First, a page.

The last time a New Yorker won the city’s namesake marathon, the race did not even go through Bronx.
Forty years later, Buzunesh Deba of East 195th Street hopes to run through the five boroughs faster than any of her competitors.
Deba came to New York from Ethiopia a decade ago as a 17-year-old. She blossomed into one of the world’s top marathoners while training in Van Cortlandt Park not far from her apartment in Bronx, an elite athlete running alongside the casual joggers.
The past two NYC Marathons, she finished second.
“My goal is to be a champion,” Deba said Friday.
In 1974, the NYC Marathon had 527 starters and stayed within the confines of Central Park. One New Yorker, Norbert Sander, won the men’s race, and another, Kathrine Switzer, was first for the women.
Two years later, the course covered all five boroughs for the first time. The marathon visits Bronx for only a mile-and-a-half or so about three-quarters of the way through the race. But it is a loud mile-and-a-half for Deba as her fellow residents scream her on.
These days, Deba does much of her training at altitude in Albuquerque. Her husband, Worku Beyi, is her coach.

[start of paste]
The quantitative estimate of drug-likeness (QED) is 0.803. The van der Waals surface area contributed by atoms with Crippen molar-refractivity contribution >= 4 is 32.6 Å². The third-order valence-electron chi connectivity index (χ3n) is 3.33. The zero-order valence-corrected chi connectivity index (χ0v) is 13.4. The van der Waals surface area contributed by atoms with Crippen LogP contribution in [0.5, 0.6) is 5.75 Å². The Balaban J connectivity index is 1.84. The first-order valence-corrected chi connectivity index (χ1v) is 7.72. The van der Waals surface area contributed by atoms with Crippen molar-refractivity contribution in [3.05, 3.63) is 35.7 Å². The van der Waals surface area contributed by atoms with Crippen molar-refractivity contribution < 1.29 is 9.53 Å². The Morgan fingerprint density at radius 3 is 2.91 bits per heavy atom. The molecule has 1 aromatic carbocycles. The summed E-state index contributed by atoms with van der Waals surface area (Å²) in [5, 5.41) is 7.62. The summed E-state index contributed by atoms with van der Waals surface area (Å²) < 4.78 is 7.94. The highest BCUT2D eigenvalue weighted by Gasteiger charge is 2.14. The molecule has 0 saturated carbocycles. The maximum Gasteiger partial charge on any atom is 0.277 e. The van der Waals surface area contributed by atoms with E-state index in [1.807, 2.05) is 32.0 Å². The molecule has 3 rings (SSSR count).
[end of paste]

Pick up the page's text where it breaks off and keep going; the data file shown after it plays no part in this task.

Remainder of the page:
They had not been home to Bronx since July when they returned Wednesday for her final preparations for Sunday’s marathon. They are here for 10 days, then head right back. Deba cannot wait to visit her favorite Ethiopian restaurant in the city — there are not any in Albuquerque.
Deba smiled widely when she was asked what it’s like to see the New York skyline from the plane as her flight descends.
“I feel good,” she said. “I miss New York.”
She missed New York so much that her first attempt to spent significant time in Albuquerque fell through a few years ago. Now Deba has a strong support system there.
Still, her career progressed just fine with those training sessions in Van Cortlandt. She recalled that people would come up to her all the time and say, “You are my inspiration.”
Deba’s major marathon breakthrough came at the 2011 race in New York. She and Firehiwot Dado, a childhood friend in Ethiopia, trailed Mary Keitany by nearly 2 1/2 minutes at the 15-mile mark, but they came all the way back to pass her. Dado would up beating Deba by four seconds.
After the 2012 marathon was canceled because of Superstorm Sandy, Deba decided to be the one to forge ahead last year. She led by more than three minutes at the halfway mark, but Priscah Jeptoo overtook Deba and won easily.
Deba said she learned her lesson not to break from the pack on a windy day — and similar conditions are expected Sunday.
Her friend was always a gifted athlete and a strong person, said Dado, who will also compete this year. Deba again was the runner-up at a major marathon when she finished second in Boston in April in a personal-best time.
“She’s training very well,” Beyi said. “She can win. I believe it.”